An Indeterminate Theory of Canadian Corporate Law
University of British Columbia Law Review, Vol 47:1, 2014
71 Pages Posted: 21 Feb 2014 Last revised: 27 Jun 2017
Date Written: January 2014
In revisiting apparent contradictions within the Supreme Court’s decision in BCE Inc. v. 1976 Debentureholders, this article illustrates a significant evolution in the jurisprudence – challenging the applicability of both shareholder primacy and stakeholder theory. In rejecting these established theories in favour of an organizing ‘principle of fair treatment’, Canadian corporate law reflects elements of Warren Buffett’s novel approach to corporate governance. This article is seismic in its implications.
In the U.S., the era of the Berle-Means dispersed share ownership structure is in decline. Increasingly, shareholders wield the power to determine or significantly influence corporate policy in U.S. firms. In focusing upon this evolution in share ownership structure – specifically, narrowing within the separation between ownership and control – a distinct economic theory for the enhanced efficiency of business corporations is emerging.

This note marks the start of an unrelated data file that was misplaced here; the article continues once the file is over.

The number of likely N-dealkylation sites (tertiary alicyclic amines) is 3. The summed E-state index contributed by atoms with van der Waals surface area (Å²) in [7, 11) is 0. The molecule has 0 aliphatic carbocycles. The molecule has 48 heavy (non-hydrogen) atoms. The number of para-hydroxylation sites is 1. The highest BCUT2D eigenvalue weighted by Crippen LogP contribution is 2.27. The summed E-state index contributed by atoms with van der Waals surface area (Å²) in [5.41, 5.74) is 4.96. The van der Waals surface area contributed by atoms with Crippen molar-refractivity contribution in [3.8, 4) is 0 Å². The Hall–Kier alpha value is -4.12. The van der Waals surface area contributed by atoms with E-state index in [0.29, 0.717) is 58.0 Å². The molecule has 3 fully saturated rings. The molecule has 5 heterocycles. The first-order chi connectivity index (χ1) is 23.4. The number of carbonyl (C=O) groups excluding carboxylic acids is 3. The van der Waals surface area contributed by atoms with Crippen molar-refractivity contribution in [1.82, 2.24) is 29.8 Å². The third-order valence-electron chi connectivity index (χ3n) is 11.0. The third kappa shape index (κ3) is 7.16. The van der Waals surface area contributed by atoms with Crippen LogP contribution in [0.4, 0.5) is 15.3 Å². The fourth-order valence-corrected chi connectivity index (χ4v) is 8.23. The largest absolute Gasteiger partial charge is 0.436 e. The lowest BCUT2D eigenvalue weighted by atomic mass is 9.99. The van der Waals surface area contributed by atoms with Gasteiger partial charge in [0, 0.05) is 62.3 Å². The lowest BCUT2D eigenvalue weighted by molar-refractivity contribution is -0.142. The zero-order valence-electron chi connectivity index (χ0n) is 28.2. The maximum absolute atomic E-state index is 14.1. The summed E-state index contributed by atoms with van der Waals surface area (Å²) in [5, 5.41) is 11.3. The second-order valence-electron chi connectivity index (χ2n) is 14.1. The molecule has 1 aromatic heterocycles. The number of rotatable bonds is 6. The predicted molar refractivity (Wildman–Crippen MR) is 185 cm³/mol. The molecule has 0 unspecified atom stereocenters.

This article is structured in three parts. Part II analyzes the oppression remedy and its interlink with the fiduciary duty. Part III challenges the team production and principal-agent models. Part IV presents an alternative, the concentrated shareholder model, emphasizing the power differential between concentrated and diffused shareholders. The term discriminatory opportunism is introduced to describe concentrated shareholder rent-seeking, resulting in discriminatory costs, as distinguished from agency costs. Acting as a proxy for long-term shareholder interests, the corporation-as-entity (corporate primacy) view is discussed as an alternative to shareholder primacy, militating against a distinct “discriminatory costs" problem in controlled jurisdictions. This approach overcomes the challenge of determining the long-term interests of the shareholder collective in liquid capital markets, without necessarily resorting to majoritarianism.
Keywords: Corporate law and governance, securities law, comparative corporate law, economic theory, controlling (concentrated) shareholders, agency (discriminatory) costs, oppression remedy, fiduciary duty, hostile takeovers, corporate primacy, shareholder primacy, stakeholder theory, team production
JEL Classification: G34, G38, K22, N22, D21, D23, G32, M14
Suggested Citation: Suggested Citation